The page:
Women and Justice: Keywords

Domestic Case Law

Onesphory Materu v. The Republic Court of Appeal of Tanzania at Tanga (2009)

Sexual violence and rape

Salma Yusuf, a fourteen year old girl, alleged that the appellant police officer, Onesphory Materu, had raped her inside a police cell with a promise to release her (made in writing) after the fact. The trial court found the police officer guilty of rape and convicted him to a sentence of thirty years imprisonment, twenty four strokes of the cane and an order that he pays Shs.700,000 compensation to the complainant. The police officer had appealed for the second time and the court had to consider two grounds: (1) whether the victim was in fact telling the truth; and (2) that the court erred in relying on the “release note” as evidence of the crime. On the first matter, the court noted that inclusion of Section 127 (7) of the Evidence Act as amended by the Sexual Offences Special provisions Act, Number 4 of 1998 means that the only burden imposed on the court is “to give reasons that it is satisfied that a child of tender years or the victim of the offence is telling nothing but the truth”. There is no longer a requirement for the court to warn itself of the dangers of basing a conviction on the uncorroborated evidence of a child where a sexual offence is involved. On the second matter, the court noted that the appellant did not object to the entry into evidence of the note, so there can be no merit in objecting to it now. The conviction and sentencing was upheld.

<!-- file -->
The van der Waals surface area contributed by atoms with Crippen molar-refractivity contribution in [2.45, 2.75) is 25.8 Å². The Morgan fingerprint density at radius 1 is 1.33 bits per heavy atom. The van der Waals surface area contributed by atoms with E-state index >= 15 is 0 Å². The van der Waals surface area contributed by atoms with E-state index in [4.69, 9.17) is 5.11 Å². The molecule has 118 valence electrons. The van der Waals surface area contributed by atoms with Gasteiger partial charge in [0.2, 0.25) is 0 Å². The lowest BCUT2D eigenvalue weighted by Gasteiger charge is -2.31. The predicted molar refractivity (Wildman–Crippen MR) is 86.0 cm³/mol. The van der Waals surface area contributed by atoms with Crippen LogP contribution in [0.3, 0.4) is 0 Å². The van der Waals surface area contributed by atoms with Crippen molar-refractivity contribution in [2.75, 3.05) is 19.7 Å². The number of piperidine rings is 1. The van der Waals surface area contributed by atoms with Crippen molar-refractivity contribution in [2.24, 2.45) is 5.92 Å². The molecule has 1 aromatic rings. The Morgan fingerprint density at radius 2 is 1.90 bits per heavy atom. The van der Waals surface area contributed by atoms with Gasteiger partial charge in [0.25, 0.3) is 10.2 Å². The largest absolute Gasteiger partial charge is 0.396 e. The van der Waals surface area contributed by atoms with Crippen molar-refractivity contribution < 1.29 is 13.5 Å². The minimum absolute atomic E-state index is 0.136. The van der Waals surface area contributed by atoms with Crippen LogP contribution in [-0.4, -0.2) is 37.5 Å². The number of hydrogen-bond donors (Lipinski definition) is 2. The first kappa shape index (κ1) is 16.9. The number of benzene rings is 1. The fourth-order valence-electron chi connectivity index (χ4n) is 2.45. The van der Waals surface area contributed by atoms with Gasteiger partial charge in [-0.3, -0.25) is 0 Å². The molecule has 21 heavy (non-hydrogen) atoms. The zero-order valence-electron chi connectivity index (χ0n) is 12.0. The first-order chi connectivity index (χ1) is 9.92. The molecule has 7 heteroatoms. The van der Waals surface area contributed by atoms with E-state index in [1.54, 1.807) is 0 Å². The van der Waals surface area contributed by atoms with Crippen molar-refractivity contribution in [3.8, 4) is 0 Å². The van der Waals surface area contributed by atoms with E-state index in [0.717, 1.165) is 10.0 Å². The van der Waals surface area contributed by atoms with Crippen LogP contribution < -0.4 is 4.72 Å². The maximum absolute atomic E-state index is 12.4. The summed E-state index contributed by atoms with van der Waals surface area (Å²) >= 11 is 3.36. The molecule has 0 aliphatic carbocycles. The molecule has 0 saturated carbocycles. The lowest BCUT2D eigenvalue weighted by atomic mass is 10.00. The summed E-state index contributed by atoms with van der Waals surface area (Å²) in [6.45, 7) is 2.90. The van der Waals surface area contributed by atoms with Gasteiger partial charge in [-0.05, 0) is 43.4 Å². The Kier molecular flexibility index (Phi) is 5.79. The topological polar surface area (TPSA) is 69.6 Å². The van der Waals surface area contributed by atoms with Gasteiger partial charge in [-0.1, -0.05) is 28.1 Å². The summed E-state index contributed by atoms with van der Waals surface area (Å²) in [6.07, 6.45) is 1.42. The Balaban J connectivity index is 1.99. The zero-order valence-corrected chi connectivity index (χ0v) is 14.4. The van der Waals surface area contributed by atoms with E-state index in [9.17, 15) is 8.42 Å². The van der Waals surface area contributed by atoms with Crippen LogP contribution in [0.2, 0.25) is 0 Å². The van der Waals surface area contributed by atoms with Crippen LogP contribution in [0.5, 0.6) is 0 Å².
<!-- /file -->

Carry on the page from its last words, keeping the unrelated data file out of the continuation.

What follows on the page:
Trumbull v. State Wyoming Supreme Court (2009)

Sexual violence and rape, Statutory rape or defilement